The SAIS workshop is a forum for building the Swedish AI research community and nurture networks across academia and industry. Because of the concern for the COVID-19, the workshop this year is an online conference.
The contributions of Saga Helgadottir will be presented according to the following schedule:
Saga Helgadottir Medical Diagnosis with Machine Learning Date: 17 June 2020 Time: 15:00 CEST
Hillevi Wachmeister defend her Master Thesis in Physics at Chalmers University of Technology on 11 June 2020. Congrats!
Title: Tracking marine micro organisms using deep learning
The goal of this project is to develop a software that can be used to study swimming patterns of marine micro organisms. The software is based on a neural network, which is trained to recognize different types of plankton. The predictions from the network are then used to find the positions of the plankton, and then track their movements.
The project is divided into two parts. First, videos containing only one type of plankton, Lingulodinium polyedra and Alexandrium tamarense respectively, are analyzed. A type of neural network, called U-net, is trained to segment the input images into background and plankton sections. From the segmented images, positions can be obtained and then connected to form a trajectory for each plankton. The drift of the plankton movements is calculated and subtracted from the trajectories, and finally the speed and net displacement is calculated. The results from the single plankton experiments are compared to a previous analysis that was made using the algorithmic method TrackMate.
Secondly, videos containing two types of plankton are analyzed. Two experiments are conducted using Strombidium arenicola and Rhodomonas baltica in the first experiment, and Alexandrium tamarense and Rhodomonas baltica in the second. The segmented images, obtained from the U-net, consists of an additional plankton section for the second type of plankton present in the experiment.
The analysis of the single plankton experiments yields longer and fewer trajectories using the U-net method, compared to the previous TrackMate results. This shows that the TrackMate method is losing plankton at more positions, compared to the U-net method. The U-net method is therefore able to track each plankton for a longer time. The multi-plankton experiments proves the network’s ability to distinguish and track multiple plankton at the same time.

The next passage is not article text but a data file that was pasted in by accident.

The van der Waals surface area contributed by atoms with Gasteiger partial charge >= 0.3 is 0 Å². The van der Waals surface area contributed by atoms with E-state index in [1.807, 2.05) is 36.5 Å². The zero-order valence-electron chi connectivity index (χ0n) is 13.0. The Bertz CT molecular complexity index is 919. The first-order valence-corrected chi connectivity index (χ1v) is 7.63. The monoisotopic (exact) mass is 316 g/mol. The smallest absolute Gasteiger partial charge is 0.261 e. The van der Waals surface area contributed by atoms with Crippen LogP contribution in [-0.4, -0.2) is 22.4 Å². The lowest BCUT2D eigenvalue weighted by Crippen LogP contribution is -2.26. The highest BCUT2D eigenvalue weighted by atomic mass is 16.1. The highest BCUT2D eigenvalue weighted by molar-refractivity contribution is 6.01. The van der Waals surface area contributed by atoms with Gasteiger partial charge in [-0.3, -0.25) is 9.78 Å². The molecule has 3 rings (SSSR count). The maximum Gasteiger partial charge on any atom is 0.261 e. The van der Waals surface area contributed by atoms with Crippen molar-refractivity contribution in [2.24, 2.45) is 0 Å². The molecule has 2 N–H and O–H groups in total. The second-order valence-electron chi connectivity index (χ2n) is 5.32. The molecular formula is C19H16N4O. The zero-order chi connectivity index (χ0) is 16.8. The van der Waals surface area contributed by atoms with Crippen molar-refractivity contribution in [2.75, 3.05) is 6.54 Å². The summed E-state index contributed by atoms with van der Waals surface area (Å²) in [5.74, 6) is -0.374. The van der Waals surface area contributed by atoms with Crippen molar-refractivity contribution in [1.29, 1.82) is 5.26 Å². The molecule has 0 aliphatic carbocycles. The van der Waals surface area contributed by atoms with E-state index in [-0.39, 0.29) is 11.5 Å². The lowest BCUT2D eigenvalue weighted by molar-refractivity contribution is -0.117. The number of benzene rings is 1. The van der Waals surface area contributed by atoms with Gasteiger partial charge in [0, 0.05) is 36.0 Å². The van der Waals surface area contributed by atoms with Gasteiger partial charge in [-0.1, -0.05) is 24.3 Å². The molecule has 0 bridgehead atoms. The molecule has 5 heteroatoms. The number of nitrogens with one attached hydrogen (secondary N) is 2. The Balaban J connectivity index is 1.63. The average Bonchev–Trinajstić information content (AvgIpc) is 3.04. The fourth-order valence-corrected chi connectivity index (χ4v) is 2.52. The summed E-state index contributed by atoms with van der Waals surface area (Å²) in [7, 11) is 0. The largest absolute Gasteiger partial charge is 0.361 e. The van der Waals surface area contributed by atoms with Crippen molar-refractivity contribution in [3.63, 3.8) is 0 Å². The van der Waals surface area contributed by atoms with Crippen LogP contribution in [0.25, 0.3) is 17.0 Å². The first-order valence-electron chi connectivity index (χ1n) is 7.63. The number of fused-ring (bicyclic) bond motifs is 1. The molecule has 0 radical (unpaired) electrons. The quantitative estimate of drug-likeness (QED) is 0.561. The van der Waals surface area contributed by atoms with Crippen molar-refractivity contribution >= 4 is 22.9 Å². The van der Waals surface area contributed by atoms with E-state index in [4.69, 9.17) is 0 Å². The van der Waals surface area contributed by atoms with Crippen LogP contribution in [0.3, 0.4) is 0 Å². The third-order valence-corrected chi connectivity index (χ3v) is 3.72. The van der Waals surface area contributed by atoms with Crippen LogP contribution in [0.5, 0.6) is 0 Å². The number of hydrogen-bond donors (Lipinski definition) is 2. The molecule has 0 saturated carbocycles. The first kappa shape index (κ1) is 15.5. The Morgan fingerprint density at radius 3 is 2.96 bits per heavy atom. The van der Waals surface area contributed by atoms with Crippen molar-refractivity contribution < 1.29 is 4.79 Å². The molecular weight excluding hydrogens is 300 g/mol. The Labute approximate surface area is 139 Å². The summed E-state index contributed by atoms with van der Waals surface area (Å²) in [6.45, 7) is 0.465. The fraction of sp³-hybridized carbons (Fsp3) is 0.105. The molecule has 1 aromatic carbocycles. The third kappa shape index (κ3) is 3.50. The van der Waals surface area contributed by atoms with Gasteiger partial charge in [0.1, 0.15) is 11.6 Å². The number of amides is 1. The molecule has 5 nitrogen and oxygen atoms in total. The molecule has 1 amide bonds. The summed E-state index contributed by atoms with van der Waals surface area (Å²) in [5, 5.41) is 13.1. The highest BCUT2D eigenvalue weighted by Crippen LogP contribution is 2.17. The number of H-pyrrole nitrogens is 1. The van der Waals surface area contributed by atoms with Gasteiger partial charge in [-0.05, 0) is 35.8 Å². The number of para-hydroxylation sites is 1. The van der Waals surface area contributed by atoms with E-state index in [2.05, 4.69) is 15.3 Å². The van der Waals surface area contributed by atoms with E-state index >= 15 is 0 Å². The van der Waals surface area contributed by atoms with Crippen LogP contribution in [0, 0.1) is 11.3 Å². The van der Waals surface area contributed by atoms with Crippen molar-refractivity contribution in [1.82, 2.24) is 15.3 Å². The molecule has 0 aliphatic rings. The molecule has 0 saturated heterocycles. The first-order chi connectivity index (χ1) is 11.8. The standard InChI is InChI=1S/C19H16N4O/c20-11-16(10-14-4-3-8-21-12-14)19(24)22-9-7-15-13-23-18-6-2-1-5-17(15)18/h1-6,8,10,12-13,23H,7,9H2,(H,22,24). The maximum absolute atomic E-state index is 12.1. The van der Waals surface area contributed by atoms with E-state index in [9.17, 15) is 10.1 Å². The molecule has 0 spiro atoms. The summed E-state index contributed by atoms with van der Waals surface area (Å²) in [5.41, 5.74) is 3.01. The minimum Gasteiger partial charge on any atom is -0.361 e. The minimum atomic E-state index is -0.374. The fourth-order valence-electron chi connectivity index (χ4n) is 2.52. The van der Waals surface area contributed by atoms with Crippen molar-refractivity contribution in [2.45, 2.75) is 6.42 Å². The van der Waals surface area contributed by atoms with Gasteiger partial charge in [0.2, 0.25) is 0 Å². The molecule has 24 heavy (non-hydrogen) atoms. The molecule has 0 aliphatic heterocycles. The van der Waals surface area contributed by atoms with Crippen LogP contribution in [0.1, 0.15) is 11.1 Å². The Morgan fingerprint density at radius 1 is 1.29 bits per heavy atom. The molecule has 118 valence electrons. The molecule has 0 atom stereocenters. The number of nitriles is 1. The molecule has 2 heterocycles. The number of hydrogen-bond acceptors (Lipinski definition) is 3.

Master programme: MPPHYS – Physics Supervisor: Daniel Midtvedt Examiner: Giovanni Volpe Opponent: Frida Eriksson
Date: 11 June 2020, 9:00 Place: Nexus + Online via Zoom
Anisotropic dynamics of a self-assembled colloidal chain in an active bath
Mehdi Shafiei Aporvari, Mustafa Utkur, Emine Ulku Saritas, Giovanni Volpe & Joakim Stenhammar
Soft Matter, 2020, 16, 5609-5614
Anisotropic macromolecules exposed to non-equilibrium (active) noise are very common in biological systems, and an accurate understanding of their anisotropic dynamics is therefore crucial. Here, we experimentally investigate the dynamics of isolated chains assembled from magnetic microparticles at a liquid–air interface and moving in an active bath consisting of motile E. coli bacteria. We investigate both the internal chain dynamics and the anisotropic center-of-mass dynamics through particle tracking. We find that both the internal and center-of-mass dynamics are greatly enhanced compared to the passive case, i.e., a system without bacteria, and that the center-of-mass diffusion coefficient D features a non-monotonic dependence as a function of the chain length. Furthermore, our results show that the relationship between the components of D parallel and perpendicular with respect to the direction of the applied magnetic field is preserved in the active bath compared to the passive case, with a higher diffusion in the parallel direction, in contrast to previous findings in the literature. We argue that this qualitative difference is due to subtle differences in the experimental geometry and conditions and the relative roles played by long-range hydrodynamic interactions and short-range collisions.
Sofia Lundborg defended her Master Thesis in Complex Adaptive Systems at Chalmers University of Technology on 4 June 2020. Congrats!
Title: Training Binary Deep Neural Networks Using Knowledge Distillation
Binary networks can be used to speed up inference time and make image analysis possible on less powerful devices. When binarizing a network the accuracy drops.
The thesis aimed to investigate how the accuracy of a binary network can be improved by using knowledge distillation.
Three different knowledge distillation methods were tested for various network types. Additionally, different architectures of a residual block in ResNet were suggested and tested. Test on CIFAR10 showed an 1.5% increase in accuracy when using knowledge distillation and an increase of 1.1% when testing on ImageNet dataset. The results indicate that the suggested knowledge distillation method can improve the accuracy of a binary network. Further testing needs to be done to verify the results, especially longer training. However, there is great potential that knowledge distillation can be used to boost the accuracy of binary networks.
Master programme: MPCAS – Complex Adaptive Systems Supervisor: Giovanni Volpe Supervisors @ Bit Addict: Karl Svensson, Fredrik Ring and Niclas Wikström Examiner: Giovanni Volpe Opponent: Viktor Olsson, Wilhelm Tranheden
Time: June 4, 2020 at 15:00 Place: Online via Zoom